Monday’s need-to-know money news

refinancingToday’s top story: How to find and finance bank-owned properties. Also in the news: Tips for handling holiday financial stress, how to have the money talk with your parents, and what to do when financial aid and scholarships don’t fully cover course fees.

How to find and finance bank-owned properties
It’s easier than you might think.

5 tips for handling holiday financial stress
Don’t let stress ruin the holidays.

How to have the ‘money talk’ with your parents
Tackling a difficult subject.

Financial Aid and Scholarships Don’t Always Cover Course Fees
Making sure you can cover your costs.

College scholarships aren’t free money

types-of-scholarshipsIt is National Scholarship Month, which means high school seniors are being exhorted to scoop up free money for college.

What they are often not told is that scholarships won from corporations, non-profits and other “outside” sources can reduce — dollar for dollar — the grants and cost-reducing financial aid they might get from colleges.

In my latest for Reuters, why college scholarships can put students who need financial aid at a disadvantage.

In my latest for Bankrate, how women can reduce the odds of ending up old and broke.

Monday’s need-to-know money news

air-miles-cardToday’s top story: How your medical debt impacts your FICO score. Also in the news: Signs your parents are victims of a financial scam, what you need to know when hunting for scholarships, and how to fly first class on the cheap.

The Impact of Medical Debt on FICO Scores
A new formula treats medical debt differently.

5 Signs Your Parents Are the Victims of a Financial Scam
Older adults are more susceptible to scams.

Everything You Need to Know When Hunting for Scholarships
Helping your kids on the road to college.

How to fly first class for free (or on the cheap)
Bargain your way out of coach this summer.

Why “Get scholarships!” is bad advice

Student-LoansWe had a great Twitter chat today about preparing financially for college, hosted by Experian. (You’ll find the tweets using #creditchat.)

I was distressed, though, that many believe people should look for scholarships as a way to reduce college costs. That’s not how it usually works.

If you have financial need, colleges typically deduct the amount of so-called “outside” scholarships from the free aid such as grants and their own scholarships that they otherwise would give you. Schools don’t have to reduce the loan portion of your package unless your outside scholarships exceed the grants and other free aid they were planning to bestow.

They’re not just being mean. It’s what federal financial aid rules require, according to FinAid. If you don’t have financial need, outside scholarships could reduce the merit aid a school would otherwise give you.

Does that mean you shouldn’t search and compete for outside scholarships? No. But it’s certainly not a reliable solution to the college affordability problem.

A better approach for students and families is to look for generous schools. Colleges themselves are the greatest source of scholarships, but most don’t meet 100 percent of their students’ financial need. Some meet 70 percent or less. If you want a better deal, look for schools that consistently meet 90 percent or more of their students’ need. College Board and College Data are among the sites that can help you find this information.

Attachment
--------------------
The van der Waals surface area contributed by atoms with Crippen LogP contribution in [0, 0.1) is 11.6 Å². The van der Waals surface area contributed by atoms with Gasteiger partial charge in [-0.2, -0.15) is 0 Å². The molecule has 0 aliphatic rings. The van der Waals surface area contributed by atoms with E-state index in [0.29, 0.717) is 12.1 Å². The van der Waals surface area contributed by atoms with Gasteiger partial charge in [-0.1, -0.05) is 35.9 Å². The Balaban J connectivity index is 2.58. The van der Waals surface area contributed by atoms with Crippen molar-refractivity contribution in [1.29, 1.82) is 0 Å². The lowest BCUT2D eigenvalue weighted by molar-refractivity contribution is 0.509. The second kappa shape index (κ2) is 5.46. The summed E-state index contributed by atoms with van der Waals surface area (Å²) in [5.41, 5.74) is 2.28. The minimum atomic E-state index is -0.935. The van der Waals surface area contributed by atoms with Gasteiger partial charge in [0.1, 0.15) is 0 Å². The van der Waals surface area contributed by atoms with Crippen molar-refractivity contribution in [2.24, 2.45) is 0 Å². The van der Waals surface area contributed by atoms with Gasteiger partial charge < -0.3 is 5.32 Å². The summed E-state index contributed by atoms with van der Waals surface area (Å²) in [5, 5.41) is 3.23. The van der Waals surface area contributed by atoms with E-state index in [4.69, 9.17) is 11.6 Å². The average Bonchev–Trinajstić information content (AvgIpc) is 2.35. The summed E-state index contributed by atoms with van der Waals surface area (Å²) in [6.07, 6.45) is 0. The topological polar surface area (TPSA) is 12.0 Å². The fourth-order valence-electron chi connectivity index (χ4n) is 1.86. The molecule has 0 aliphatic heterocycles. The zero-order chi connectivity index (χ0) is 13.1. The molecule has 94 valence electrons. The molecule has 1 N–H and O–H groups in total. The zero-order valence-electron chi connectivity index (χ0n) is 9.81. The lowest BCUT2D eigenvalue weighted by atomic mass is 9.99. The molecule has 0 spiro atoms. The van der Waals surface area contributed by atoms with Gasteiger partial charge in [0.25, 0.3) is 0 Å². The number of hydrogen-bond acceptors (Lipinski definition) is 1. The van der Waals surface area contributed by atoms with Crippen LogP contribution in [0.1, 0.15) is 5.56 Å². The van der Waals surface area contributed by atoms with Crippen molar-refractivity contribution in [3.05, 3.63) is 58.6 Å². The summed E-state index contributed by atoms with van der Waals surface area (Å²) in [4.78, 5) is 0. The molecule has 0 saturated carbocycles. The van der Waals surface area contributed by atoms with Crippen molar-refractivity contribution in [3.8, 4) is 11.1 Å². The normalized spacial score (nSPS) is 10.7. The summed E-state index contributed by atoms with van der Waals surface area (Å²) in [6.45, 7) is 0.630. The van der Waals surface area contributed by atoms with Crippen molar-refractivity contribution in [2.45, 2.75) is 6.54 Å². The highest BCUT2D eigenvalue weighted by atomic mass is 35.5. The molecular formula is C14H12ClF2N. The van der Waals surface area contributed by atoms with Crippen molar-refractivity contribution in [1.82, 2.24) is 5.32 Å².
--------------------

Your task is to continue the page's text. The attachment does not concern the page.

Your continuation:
Tuesday’s need-to-know money news

procrastinationToday’s top story: Why putting things off until tomorrow can become expensive. Also in the news: Tips on college scholarships, how to have peaceful conversations about money, and how to break the cycle of living from paycheck to paycheck.

I’ll Do That Tomorrow: The High Cost of Procrastination on Personal Finance
Doing it tomorrow can cost you money.

Confessions of a Master Scholarship Coach
How to help your kids earn money for college.

How to Keep a Money Talk From Becoming a Money Fight
Keeping the peace during a stressful conversation.

5 Ways Your Yard May Be Scaring Off Potential Homebuyers
Make sure the outside looks as good as the inside.

Common “Debt Traps” That Keep You Living Paycheck-to-Paycheck
How to break the cycle.

Does your kid need expensive SAT prep?

iStock_000014485809SmallBack when dinosaurs roamed the earth, I bought a fat paperback test prep book to help me study for the SAT (which, back then, was still known as the Scholarship Aptitude Test). I didn’t buy the book until after I’d already taking the SAT the first time. After studying, I took the test again–and did worse.

Not that I suffered for this experiment. I scored high enough to become a National Merit Scholar, which meant big bucks for college.

I recently asked a friend my age who was also a National Merit Scholar how he prepared for the test. He vaguely remembered being taught a few test-taking strategies in school. But that’s it.

The world’s changed in the past few decades. College is a lot more expensive and elite schools are a lot more competitive. High scores give kids an edge not just for admission but for all-important merit scholarships. Which is why SAT test prep is pretty much a given among upper-income parents. Even less affluent parents are spending hundreds or even thousands of dollars trying to boost their kids’ scores, as I write in my Reuters column this week, “Resist the urge to go overboard with test prep.” Not investing in test prep feels like a gamble that could leave your kid trampled in the dust.

These parents aren’t foolish or deluded. Scores matter, and most teenagers could use some help. My column mentions some free resources, and I highly recommend reading Debbie Stier’s book, “The Perfect Score Project: Uncovering the Secrets of the SAT.” Even if you can’t afford private tutors, you can do a lot to help your get your child ready for the test.